In 2014, following an interesting decision from the Guernsey Court of Appeal, the Guernsey Court has conﬁrmed that, in rare circumstances, it is appropriate for trustees to demand information from beneﬁciaries in order for the trustees to be able to administer a trust in an equitable manner.
In the Matter of the R and RA Trusts (Judgment 25/2014) concerned an application for an Order to be made against various beneﬁciaries for disclosure of certain information connected to the trusts.
By way of background, a trust structure comprising four trusts (“Trusts”) had been established to beneﬁt one branch of a family. For various reasons, the trustee of the Trusts (“Trustee”) had decided to establish a separate trust to house the interests of one of the beneﬁciaries, a daughter of the family, and the Trustee wished to appoint an appropriate share out of the Trusts into her new trust.
In order to decide upon the sum to be appointed to the daughter’s trust in a just and equitable manner for all of the beneﬁciaries, the Trustee had instructed an international advisory ﬁrm to value the assets of the Trusts. The advisors needed further information from the other beneﬁciaries in order to be able to complete their valuation. However, the beneﬁciaries were reluctant to comply.
In particular, information was required to establish whether funds transferred into the Trusts were by way of a loan or an outright transfer and information was also required to explain a signiﬁcant drop in the value of a company owned by the Trusts. Without this information, the advisors were somewhat hamstrung and could only give an approximate range in which they believed the value of the Trusts fell. The range spanned a $200 million difference in value!
It was, therefore, extremely important to obtain the outstanding information to ensure that the appointment to the daughter was just and equitable to all of the beneﬁciaries in all of the circumstances.
Both the Trustee and the daughter made an application for disclosure of relevant information from the other beneﬁciaries under Section 69(1)(a)(iii) of the Trusts (Guernsey) Law, 2007 (“Law”), which allows the Guernsey Court to make an Order in respect of any beneﬁciary as part of its supervisory jurisdiction. However, at ﬁrst instance, the Guernsey Royal Court refused to order disclosure.
The daughter subsequently appealed to the Court of Appeal, who reversed the ﬁrst instance decision and ordered that the beneﬁciaries provided the Trustee and the daughter with the requisite information.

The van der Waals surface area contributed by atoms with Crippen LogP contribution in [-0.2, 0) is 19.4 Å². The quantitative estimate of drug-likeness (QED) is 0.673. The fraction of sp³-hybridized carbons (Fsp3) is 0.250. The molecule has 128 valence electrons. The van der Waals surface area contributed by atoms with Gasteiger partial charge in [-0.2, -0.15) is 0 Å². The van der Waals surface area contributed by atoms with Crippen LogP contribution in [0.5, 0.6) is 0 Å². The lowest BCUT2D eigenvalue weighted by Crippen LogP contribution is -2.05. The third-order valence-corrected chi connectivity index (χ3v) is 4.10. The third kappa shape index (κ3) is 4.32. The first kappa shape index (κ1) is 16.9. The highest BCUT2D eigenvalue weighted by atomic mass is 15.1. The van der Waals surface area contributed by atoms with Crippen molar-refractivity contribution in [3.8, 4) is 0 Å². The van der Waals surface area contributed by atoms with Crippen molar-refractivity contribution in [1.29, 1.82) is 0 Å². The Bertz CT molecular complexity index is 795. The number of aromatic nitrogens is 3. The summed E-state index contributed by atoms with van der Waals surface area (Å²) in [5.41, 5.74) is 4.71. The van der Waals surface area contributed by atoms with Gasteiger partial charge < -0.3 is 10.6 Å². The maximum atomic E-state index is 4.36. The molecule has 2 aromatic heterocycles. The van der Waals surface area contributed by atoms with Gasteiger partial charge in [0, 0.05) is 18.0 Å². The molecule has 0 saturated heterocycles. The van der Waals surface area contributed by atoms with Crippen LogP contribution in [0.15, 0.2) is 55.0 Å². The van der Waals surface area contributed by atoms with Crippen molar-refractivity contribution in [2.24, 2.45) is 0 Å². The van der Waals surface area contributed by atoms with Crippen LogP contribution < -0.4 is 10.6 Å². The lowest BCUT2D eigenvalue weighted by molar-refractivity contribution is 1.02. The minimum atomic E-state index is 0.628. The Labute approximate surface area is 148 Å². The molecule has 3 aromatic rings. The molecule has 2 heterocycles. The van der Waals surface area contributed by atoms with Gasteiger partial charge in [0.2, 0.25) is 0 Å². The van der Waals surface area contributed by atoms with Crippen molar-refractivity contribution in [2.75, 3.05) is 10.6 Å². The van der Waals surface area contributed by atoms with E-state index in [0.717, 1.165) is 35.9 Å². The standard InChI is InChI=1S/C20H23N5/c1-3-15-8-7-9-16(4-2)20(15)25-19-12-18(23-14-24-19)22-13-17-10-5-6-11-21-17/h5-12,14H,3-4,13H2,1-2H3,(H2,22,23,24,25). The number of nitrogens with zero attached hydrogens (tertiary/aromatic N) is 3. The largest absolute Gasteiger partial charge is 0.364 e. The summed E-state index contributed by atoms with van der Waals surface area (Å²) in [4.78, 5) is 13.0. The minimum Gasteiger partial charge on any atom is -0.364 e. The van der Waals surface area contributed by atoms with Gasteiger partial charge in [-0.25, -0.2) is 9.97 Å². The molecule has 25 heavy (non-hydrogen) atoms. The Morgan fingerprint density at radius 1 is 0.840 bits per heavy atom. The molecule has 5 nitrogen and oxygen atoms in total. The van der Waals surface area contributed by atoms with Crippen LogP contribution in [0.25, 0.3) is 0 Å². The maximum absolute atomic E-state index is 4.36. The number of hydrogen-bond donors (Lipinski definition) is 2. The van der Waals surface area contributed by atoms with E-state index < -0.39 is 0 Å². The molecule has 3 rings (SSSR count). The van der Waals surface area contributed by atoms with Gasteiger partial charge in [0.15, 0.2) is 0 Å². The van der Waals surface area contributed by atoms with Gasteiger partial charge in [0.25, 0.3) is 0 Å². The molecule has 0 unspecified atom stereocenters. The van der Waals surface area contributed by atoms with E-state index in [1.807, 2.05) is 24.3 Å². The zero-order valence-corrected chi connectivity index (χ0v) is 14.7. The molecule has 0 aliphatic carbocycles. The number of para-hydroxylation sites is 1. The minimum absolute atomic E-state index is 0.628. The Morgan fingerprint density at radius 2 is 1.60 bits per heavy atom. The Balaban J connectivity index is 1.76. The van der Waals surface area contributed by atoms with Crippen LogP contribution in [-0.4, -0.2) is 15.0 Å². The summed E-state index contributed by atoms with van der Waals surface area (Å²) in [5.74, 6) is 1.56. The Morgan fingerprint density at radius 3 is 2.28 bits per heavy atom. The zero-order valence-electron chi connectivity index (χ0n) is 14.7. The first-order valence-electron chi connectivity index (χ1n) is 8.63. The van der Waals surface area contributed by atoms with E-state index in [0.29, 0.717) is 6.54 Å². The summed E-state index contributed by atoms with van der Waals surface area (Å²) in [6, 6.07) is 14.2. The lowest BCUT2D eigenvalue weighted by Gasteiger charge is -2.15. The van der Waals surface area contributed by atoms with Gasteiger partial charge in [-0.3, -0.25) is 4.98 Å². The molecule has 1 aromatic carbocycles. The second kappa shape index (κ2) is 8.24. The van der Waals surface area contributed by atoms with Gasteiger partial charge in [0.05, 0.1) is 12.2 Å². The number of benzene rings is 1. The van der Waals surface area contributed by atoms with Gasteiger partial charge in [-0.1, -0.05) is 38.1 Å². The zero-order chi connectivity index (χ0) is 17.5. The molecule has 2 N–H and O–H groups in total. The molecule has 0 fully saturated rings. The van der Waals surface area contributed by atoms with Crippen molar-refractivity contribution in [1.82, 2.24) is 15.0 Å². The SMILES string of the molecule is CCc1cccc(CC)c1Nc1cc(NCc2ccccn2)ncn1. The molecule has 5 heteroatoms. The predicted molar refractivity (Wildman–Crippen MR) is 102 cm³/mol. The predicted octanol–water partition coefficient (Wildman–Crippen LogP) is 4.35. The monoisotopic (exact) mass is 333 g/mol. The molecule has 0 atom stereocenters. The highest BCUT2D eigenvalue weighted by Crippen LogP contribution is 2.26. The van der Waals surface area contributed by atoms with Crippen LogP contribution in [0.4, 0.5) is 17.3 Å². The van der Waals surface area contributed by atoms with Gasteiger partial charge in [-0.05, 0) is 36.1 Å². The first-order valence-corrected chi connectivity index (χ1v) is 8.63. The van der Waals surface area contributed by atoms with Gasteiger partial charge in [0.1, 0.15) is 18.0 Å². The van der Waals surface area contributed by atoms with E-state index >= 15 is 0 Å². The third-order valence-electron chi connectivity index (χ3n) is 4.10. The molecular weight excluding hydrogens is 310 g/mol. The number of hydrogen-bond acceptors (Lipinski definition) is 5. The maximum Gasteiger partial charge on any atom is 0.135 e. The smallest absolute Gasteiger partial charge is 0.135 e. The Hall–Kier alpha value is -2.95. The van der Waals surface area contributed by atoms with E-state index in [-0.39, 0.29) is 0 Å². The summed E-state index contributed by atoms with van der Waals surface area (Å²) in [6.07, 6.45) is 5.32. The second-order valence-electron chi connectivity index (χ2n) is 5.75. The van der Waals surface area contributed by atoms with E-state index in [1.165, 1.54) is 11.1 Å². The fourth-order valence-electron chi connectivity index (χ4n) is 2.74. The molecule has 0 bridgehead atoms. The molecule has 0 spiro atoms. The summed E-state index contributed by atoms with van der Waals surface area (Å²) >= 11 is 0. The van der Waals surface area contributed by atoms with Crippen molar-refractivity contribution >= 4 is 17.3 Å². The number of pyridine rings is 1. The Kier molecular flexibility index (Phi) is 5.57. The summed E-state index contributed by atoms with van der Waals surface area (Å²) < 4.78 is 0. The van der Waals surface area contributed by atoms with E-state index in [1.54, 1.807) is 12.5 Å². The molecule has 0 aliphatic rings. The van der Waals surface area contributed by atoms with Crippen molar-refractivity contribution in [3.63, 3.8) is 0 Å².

The Guernsey Court highlighted the ﬂexibility of the rules in place, following Schmidt v Rosewood, as to when a trustee should provide disclosure and adopted a similarly common approach in this decision.
The Court of Appeal concluded that an Order could be made against a beneﬁciary, in accordance with its supervisory jurisdiction to ensure the best interests of the beneﬁciaries are met, if there is a sufficiently close connection between the position of the beneﬁciary as a beneﬁciary of the trust whose affairs are being supervised and the relief being sought to justify the exercise of the Court’s supervisory jurisdiction.
In this particular case, the beneﬁciaries were signiﬁcantly involved in the issues being determined in their capacity as beneﬁciaries of the Trusts and not in some other capacity, such as a director of an underlying company, and so the Court was satisﬁed that disclosure was appropriate on this occasion.
Interestingly, the Trustee did not appeal the ﬁrst instance decision of the Guernsey Royal Court, nor did the Trustee provide any active support to the daughter in her appeal. It appears that the Trustee may have been advised that, on the basis of the Re Londonderry principle, a Trustee is protected by a Court Order and it is not for the trustee, but for beneﬁciaries, to challenge any decision of the Court. However, the Guernsey Court considered this and stated that, if a Trustee believes that an appeal against an Order of the Court is in the best interests of the beneﬁciaries, then it should appeal the decision.
This decision is also interesting as it is extremely rare for a Court to make an Order against a beneﬁciary to provide information to a trustee. However, the Court has an important supervisory jurisdiction in Guernsey and it is clear that the Court is prepared to utilise it pragmatically and to the full.
For more information about the implications of this case or for help with any other Guernsey trust matters please do not hesitate to contact us.